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Amid objections raised by China, the Indian Army successfully concluded its joint military exercise ‘Yudh Abhyas’ with the army of the United States. After the military exercise, a video was released by the ‘Eleventh Airborne’ of the US Army where the army officers of the US and India can be seen playing musical instruments like an electric guitar, drum set, etc. The video went viral on social media as it depicted the armies in a light mood after long, rigorous training.

“Spontaneous rock concerts in the Himalayas with our Commanding General on lead guitar? All in a day’s work for the Arctic Angels. @USARPAC @USArmy @I_Corps," the Eleventh Airborne of the US Army tweeted.

The 18th edition of the joint military exercise ‘Yudh Abyas’ started between the armies of India and the US on 19 November in Auli, Uttarakhand. The annual exercise is conducted alternatively in India and US with the aim of exchanging best practices of both armies. In addition to that, the armies also conducted mock humanitarian drills and disaster relief (HADR) operations.

Soldiers from the 2nd brigade of the Eleventh Airborne Division of the US and the ASSAM Regiment of India participated in the joint military exercise.

“Congratulations to @USArmy & @adgpi for successfully concluding the 18th edition of #YudhAbhyas. Joint military exercise like Yudh Abhyas reinforces our commitment to the #IndoPacific region, improves interoperability, and takes the #USIndiaDefense partnership to new heights!" The US embassy in India tweeted after the conclusion of the exercise.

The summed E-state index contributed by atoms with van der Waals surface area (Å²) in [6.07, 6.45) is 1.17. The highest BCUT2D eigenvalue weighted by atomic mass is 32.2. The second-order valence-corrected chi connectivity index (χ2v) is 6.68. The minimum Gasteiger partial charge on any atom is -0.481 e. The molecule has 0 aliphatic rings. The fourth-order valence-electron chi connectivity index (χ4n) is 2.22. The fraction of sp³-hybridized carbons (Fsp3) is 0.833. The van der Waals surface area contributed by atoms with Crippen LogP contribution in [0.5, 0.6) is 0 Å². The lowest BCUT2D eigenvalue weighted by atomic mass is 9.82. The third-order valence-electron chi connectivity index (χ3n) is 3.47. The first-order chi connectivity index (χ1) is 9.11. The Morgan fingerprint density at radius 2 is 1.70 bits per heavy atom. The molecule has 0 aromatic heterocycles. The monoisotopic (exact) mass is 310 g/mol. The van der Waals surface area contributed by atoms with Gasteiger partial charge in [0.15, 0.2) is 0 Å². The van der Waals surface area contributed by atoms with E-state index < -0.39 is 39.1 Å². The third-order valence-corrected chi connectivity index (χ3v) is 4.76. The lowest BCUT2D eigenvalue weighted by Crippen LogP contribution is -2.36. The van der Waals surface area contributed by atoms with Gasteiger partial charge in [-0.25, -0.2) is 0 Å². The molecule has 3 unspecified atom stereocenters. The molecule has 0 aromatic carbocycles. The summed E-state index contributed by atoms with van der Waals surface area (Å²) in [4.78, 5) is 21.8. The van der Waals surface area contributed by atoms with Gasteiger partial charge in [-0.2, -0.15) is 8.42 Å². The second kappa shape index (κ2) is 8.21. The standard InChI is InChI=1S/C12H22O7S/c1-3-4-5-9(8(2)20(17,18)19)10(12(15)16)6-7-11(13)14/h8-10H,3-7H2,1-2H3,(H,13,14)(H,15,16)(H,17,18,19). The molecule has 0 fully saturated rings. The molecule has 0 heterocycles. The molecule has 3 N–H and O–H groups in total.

As the military drills were conducted 100 km from the Line of Actual Control (LAC), China objected to the exercise and flagged it as a violation of border agreements between India and China of 1993 and 1996. On Thursday, the spokesperson of the Ministry of External Affairs, Arindam Bagchi rejected the objections and said, "Military exercise in Auli has got nothing to do with the 1993 and 1996 agreements."

"India exercises with whomsoever it chooses to and it does not give a Veto to third countries on this issue," Bagchi added.

The newly-appointed US Charge d'Affaires to New Delhi, Elizabeth Jones, echoed India's stand and asserted that it is "none of their business."

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